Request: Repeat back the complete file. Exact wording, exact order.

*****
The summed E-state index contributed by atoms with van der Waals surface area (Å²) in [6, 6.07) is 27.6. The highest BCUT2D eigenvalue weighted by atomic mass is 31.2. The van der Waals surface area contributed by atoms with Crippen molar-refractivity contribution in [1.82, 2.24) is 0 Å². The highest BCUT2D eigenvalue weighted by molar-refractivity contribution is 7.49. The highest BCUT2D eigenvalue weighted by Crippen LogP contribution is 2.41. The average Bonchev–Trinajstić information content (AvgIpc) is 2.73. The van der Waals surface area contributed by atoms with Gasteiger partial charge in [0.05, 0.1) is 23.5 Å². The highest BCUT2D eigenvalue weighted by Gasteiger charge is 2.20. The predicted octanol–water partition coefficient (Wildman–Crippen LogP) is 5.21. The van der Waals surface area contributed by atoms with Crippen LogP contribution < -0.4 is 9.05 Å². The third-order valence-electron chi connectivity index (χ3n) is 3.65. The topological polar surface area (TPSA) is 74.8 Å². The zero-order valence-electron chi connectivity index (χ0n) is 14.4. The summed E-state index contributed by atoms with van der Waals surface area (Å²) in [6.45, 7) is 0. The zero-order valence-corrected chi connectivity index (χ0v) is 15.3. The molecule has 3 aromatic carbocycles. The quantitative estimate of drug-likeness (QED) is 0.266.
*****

The summed E-state index contributed by atoms with van der Waals surface area (Å²) in [6, 6.07) is 27.6. The highest BCUT2D eigenvalue weighted by atomic mass is 31.2. The van der Waals surface area contributed by atoms with Crippen molar-refractivity contribution in [1.82, 2.24) is 0 Å². The highest BCUT2D eigenvalue weighted by molar-refractivity contribution is 7.49. The highest BCUT2D eigenvalue weighted by Crippen LogP contribution is 2.41. The average Bonchev–Trinajstić information content (AvgIpc) is 2.73. The van der Waals surface area contributed by atoms with Gasteiger partial charge in [0.05, 0.1) is 23.5 Å². The highest BCUT2D eigenvalue weighted by Gasteiger charge is 2.20. The predicted octanol–water partition coefficient (Wildman–Crippen LogP) is 5.21. The van der Waals surface area contributed by atoms with Crippen LogP contribution < -0.4 is 9.05 Å². The third-order valence-electron chi connectivity index (χ3n) is 3.65. The topological polar surface area (TPSA) is 74.8 Å². The zero-order valence-electron chi connectivity index (χ0n) is 14.4. The summed E-state index contributed by atoms with van der Waals surface area (Å²) in [6.45, 7) is 0. The zero-order valence-corrected chi connectivity index (χ0v) is 15.3. The molecule has 3 aromatic carbocycles. The quantitative estimate of drug-likeness (QED) is 0.266.